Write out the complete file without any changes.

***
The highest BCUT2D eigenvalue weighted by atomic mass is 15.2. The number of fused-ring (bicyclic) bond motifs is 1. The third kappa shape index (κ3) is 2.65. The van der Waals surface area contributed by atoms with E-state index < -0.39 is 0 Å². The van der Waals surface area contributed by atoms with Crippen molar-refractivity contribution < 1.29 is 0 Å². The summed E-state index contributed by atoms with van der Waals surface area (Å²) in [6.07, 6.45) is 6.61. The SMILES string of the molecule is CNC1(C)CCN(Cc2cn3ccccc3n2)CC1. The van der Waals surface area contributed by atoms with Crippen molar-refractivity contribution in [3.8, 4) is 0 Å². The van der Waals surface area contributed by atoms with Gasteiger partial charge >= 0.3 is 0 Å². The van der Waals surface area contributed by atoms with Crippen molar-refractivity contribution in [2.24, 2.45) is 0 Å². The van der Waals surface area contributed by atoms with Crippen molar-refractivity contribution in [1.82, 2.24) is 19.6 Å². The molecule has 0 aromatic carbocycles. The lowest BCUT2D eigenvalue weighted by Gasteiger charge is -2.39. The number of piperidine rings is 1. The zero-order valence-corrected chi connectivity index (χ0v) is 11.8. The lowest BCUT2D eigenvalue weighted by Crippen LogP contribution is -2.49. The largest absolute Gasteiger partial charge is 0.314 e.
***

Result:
The highest BCUT2D eigenvalue weighted by atomic mass is 15.2. The number of fused-ring (bicyclic) bond motifs is 1. The third kappa shape index (κ3) is 2.65. The van der Waals surface area contributed by atoms with E-state index < -0.39 is 0 Å². The van der Waals surface area contributed by atoms with Crippen molar-refractivity contribution < 1.29 is 0 Å². The summed E-state index contributed by atoms with van der Waals surface area (Å²) in [6.07, 6.45) is 6.61. The SMILES string of the molecule is CNC1(C)CCN(Cc2cn3ccccc3n2)CC1. The van der Waals surface area contributed by atoms with Crippen molar-refractivity contribution in [3.8, 4) is 0 Å². The van der Waals surface area contributed by atoms with Gasteiger partial charge >= 0.3 is 0 Å². The van der Waals surface area contributed by atoms with Crippen molar-refractivity contribution in [2.24, 2.45) is 0 Å². The van der Waals surface area contributed by atoms with Crippen molar-refractivity contribution in [1.82, 2.24) is 19.6 Å². The molecule has 0 aromatic carbocycles. The lowest BCUT2D eigenvalue weighted by Gasteiger charge is -2.39. The number of piperidine rings is 1. The zero-order valence-corrected chi connectivity index (χ0v) is 11.8. The lowest BCUT2D eigenvalue weighted by Crippen LogP contribution is -2.49. The largest absolute Gasteiger partial charge is 0.314 e.